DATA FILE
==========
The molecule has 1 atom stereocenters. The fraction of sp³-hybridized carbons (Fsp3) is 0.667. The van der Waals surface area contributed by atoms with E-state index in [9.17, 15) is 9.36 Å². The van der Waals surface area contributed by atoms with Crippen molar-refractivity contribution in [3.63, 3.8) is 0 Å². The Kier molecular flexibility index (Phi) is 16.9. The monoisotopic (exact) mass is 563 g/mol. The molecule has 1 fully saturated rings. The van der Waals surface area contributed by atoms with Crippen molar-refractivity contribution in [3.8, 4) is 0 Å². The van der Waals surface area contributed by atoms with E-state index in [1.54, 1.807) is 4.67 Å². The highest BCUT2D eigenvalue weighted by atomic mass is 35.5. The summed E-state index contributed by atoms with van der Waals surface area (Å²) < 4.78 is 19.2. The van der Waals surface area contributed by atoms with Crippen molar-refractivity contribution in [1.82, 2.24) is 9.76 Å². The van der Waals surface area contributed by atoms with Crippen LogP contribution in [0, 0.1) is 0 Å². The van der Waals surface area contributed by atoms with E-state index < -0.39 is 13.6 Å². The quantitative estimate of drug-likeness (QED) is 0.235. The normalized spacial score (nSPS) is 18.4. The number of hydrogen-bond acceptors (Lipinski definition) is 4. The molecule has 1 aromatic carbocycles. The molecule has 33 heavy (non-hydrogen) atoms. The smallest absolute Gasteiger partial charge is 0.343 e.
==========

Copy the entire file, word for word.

The molecule has 1 atom stereocenters. The fraction of sp³-hybridized carbons (Fsp3) is 0.667. The van der Waals surface area contributed by atoms with E-state index in [9.17, 15) is 9.36 Å². The van der Waals surface area contributed by atoms with Crippen molar-refractivity contribution in [3.63, 3.8) is 0 Å². The Kier molecular flexibility index (Phi) is 16.9. The monoisotopic (exact) mass is 563 g/mol. The molecule has 1 fully saturated rings. The van der Waals surface area contributed by atoms with Crippen molar-refractivity contribution in [3.8, 4) is 0 Å². The van der Waals surface area contributed by atoms with E-state index in [1.54, 1.807) is 4.67 Å². The highest BCUT2D eigenvalue weighted by atomic mass is 35.5. The summed E-state index contributed by atoms with van der Waals surface area (Å²) < 4.78 is 19.2. The van der Waals surface area contributed by atoms with Crippen molar-refractivity contribution in [1.82, 2.24) is 9.76 Å². The van der Waals surface area contributed by atoms with Crippen LogP contribution in [0, 0.1) is 0 Å². The van der Waals surface area contributed by atoms with E-state index < -0.39 is 13.6 Å². The quantitative estimate of drug-likeness (QED) is 0.235. The normalized spacial score (nSPS) is 18.4. The number of hydrogen-bond acceptors (Lipinski definition) is 4. The molecule has 1 aromatic carbocycles. The molecule has 33 heavy (non-hydrogen) atoms. The smallest absolute Gasteiger partial charge is 0.343 e.